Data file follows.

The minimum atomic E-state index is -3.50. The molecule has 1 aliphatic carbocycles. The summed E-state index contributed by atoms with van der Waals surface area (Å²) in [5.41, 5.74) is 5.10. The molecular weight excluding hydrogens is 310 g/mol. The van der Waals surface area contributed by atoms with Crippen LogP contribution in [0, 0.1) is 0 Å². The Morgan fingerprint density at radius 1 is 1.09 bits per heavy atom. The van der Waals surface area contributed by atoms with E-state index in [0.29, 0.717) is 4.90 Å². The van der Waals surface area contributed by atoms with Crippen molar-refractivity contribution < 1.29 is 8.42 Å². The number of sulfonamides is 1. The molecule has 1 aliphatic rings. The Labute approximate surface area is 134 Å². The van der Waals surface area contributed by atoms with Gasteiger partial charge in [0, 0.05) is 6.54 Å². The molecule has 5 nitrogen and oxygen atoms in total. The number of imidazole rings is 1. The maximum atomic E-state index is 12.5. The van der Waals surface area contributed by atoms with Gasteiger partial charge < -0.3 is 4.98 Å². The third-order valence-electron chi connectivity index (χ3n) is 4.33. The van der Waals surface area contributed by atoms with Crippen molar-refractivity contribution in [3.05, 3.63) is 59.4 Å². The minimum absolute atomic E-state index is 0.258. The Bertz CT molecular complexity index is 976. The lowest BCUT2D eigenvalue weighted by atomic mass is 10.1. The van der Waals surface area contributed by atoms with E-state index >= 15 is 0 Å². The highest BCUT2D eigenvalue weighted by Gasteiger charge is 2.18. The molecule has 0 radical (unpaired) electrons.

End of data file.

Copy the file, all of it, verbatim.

The minimum atomic E-state index is -3.50. The molecule has 1 aliphatic carbocycles. The summed E-state index contributed by atoms with van der Waals surface area (Å²) in [5.41, 5.74) is 5.10. The molecular weight excluding hydrogens is 310 g/mol. The van der Waals surface area contributed by atoms with Crippen LogP contribution in [0, 0.1) is 0 Å². The Morgan fingerprint density at radius 1 is 1.09 bits per heavy atom. The van der Waals surface area contributed by atoms with E-state index in [0.29, 0.717) is 4.90 Å². The van der Waals surface area contributed by atoms with Crippen molar-refractivity contribution < 1.29 is 8.42 Å². The number of sulfonamides is 1. The molecule has 1 aliphatic rings. The Labute approximate surface area is 134 Å². The van der Waals surface area contributed by atoms with Gasteiger partial charge in [0, 0.05) is 6.54 Å². The molecule has 5 nitrogen and oxygen atoms in total. The number of imidazole rings is 1. The maximum atomic E-state index is 12.5. The van der Waals surface area contributed by atoms with Gasteiger partial charge < -0.3 is 4.98 Å². The third-order valence-electron chi connectivity index (χ3n) is 4.33. The van der Waals surface area contributed by atoms with Crippen molar-refractivity contribution in [3.05, 3.63) is 59.4 Å². The minimum absolute atomic E-state index is 0.258. The Bertz CT molecular complexity index is 976. The lowest BCUT2D eigenvalue weighted by atomic mass is 10.1. The van der Waals surface area contributed by atoms with E-state index >= 15 is 0 Å². The highest BCUT2D eigenvalue weighted by Gasteiger charge is 2.18. The molecule has 0 radical (unpaired) electrons.